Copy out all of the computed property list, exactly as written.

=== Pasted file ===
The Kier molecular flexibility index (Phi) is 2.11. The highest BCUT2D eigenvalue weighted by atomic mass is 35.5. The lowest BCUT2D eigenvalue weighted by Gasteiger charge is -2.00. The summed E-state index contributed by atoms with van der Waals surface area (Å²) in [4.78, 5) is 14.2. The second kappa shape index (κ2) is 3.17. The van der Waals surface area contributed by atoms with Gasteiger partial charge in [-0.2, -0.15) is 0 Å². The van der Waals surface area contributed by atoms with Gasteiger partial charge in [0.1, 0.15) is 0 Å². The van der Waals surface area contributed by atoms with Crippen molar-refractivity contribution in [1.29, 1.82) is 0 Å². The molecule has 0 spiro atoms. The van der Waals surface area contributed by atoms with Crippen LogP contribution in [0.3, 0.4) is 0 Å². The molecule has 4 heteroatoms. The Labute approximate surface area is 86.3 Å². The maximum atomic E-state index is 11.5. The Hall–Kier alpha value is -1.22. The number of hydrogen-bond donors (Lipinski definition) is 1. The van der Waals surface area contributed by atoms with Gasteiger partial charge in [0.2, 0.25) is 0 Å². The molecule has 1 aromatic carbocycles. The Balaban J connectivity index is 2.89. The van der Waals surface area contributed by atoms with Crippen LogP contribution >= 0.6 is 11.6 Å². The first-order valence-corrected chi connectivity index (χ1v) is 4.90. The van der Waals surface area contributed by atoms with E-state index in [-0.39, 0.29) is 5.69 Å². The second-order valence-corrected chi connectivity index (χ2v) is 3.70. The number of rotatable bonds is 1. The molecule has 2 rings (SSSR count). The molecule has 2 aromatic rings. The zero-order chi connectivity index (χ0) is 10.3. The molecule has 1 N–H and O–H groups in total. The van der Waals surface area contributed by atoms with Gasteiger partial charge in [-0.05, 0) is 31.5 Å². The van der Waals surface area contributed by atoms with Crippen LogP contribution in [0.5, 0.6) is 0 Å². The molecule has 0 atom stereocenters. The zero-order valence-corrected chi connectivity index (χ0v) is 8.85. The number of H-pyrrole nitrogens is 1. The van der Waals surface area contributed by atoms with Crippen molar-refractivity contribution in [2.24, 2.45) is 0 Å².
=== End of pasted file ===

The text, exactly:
The Kier molecular flexibility index (Phi) is 2.11. The highest BCUT2D eigenvalue weighted by atomic mass is 35.5. The lowest BCUT2D eigenvalue weighted by Gasteiger charge is -2.00. The summed E-state index contributed by atoms with van der Waals surface area (Å²) in [4.78, 5) is 14.2. The second kappa shape index (κ2) is 3.17. The van der Waals surface area contributed by atoms with Gasteiger partial charge in [-0.2, -0.15) is 0 Å². The van der Waals surface area contributed by atoms with Gasteiger partial charge in [0.1, 0.15) is 0 Å². The van der Waals surface area contributed by atoms with Crippen molar-refractivity contribution in [1.29, 1.82) is 0 Å². The molecule has 0 spiro atoms. The van der Waals surface area contributed by atoms with Crippen LogP contribution in [0.3, 0.4) is 0 Å². The molecule has 4 heteroatoms. The Labute approximate surface area is 86.3 Å². The maximum atomic E-state index is 11.5. The Hall–Kier alpha value is -1.22. The number of hydrogen-bond donors (Lipinski definition) is 1. The van der Waals surface area contributed by atoms with Gasteiger partial charge in [0.2, 0.25) is 0 Å². The molecule has 1 aromatic carbocycles. The Balaban J connectivity index is 2.89. The van der Waals surface area contributed by atoms with Crippen LogP contribution >= 0.6 is 11.6 Å². The first-order valence-corrected chi connectivity index (χ1v) is 4.90. The van der Waals surface area contributed by atoms with E-state index in [-0.39, 0.29) is 5.69 Å². The second-order valence-corrected chi connectivity index (χ2v) is 3.70. The number of rotatable bonds is 1. The molecule has 2 rings (SSSR count). The molecule has 2 aromatic rings. The zero-order chi connectivity index (χ0) is 10.3. The molecule has 1 N–H and O–H groups in total. The van der Waals surface area contributed by atoms with Gasteiger partial charge in [-0.05, 0) is 31.5 Å². The van der Waals surface area contributed by atoms with Crippen LogP contribution in [0.5, 0.6) is 0 Å². The molecule has 0 atom stereocenters. The zero-order valence-corrected chi connectivity index (χ0v) is 8.85. The number of H-pyrrole nitrogens is 1. The van der Waals surface area contributed by atoms with Crippen molar-refractivity contribution in [2.24, 2.45) is 0 Å².